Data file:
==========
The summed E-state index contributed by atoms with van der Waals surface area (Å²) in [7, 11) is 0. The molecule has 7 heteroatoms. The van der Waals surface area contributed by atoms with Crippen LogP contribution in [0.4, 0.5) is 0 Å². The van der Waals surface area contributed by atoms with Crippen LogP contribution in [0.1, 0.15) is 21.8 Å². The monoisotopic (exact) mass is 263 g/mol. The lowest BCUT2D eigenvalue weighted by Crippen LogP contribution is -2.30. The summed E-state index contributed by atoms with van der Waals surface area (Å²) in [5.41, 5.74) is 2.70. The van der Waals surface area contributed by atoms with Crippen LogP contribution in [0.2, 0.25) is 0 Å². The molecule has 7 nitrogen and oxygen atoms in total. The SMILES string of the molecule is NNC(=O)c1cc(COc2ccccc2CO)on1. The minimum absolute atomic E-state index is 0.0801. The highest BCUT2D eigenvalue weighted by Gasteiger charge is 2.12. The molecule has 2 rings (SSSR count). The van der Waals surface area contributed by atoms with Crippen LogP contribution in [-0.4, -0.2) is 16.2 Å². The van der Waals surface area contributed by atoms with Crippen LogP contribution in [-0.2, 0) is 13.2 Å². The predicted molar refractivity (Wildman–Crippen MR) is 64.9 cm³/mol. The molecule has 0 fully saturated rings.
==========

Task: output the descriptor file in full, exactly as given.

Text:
The summed E-state index contributed by atoms with van der Waals surface area (Å²) in [7, 11) is 0. The molecule has 7 heteroatoms. The van der Waals surface area contributed by atoms with Crippen LogP contribution in [0.4, 0.5) is 0 Å². The van der Waals surface area contributed by atoms with Crippen LogP contribution in [0.1, 0.15) is 21.8 Å². The monoisotopic (exact) mass is 263 g/mol. The lowest BCUT2D eigenvalue weighted by Crippen LogP contribution is -2.30. The summed E-state index contributed by atoms with van der Waals surface area (Å²) in [5.41, 5.74) is 2.70. The van der Waals surface area contributed by atoms with Crippen LogP contribution in [0.2, 0.25) is 0 Å². The molecule has 7 nitrogen and oxygen atoms in total. The SMILES string of the molecule is NNC(=O)c1cc(COc2ccccc2CO)on1. The minimum absolute atomic E-state index is 0.0801. The highest BCUT2D eigenvalue weighted by Gasteiger charge is 2.12. The molecule has 2 rings (SSSR count). The van der Waals surface area contributed by atoms with Crippen LogP contribution in [-0.4, -0.2) is 16.2 Å². The van der Waals surface area contributed by atoms with Crippen LogP contribution in [-0.2, 0) is 13.2 Å². The predicted molar refractivity (Wildman–Crippen MR) is 64.9 cm³/mol. The molecule has 0 fully saturated rings.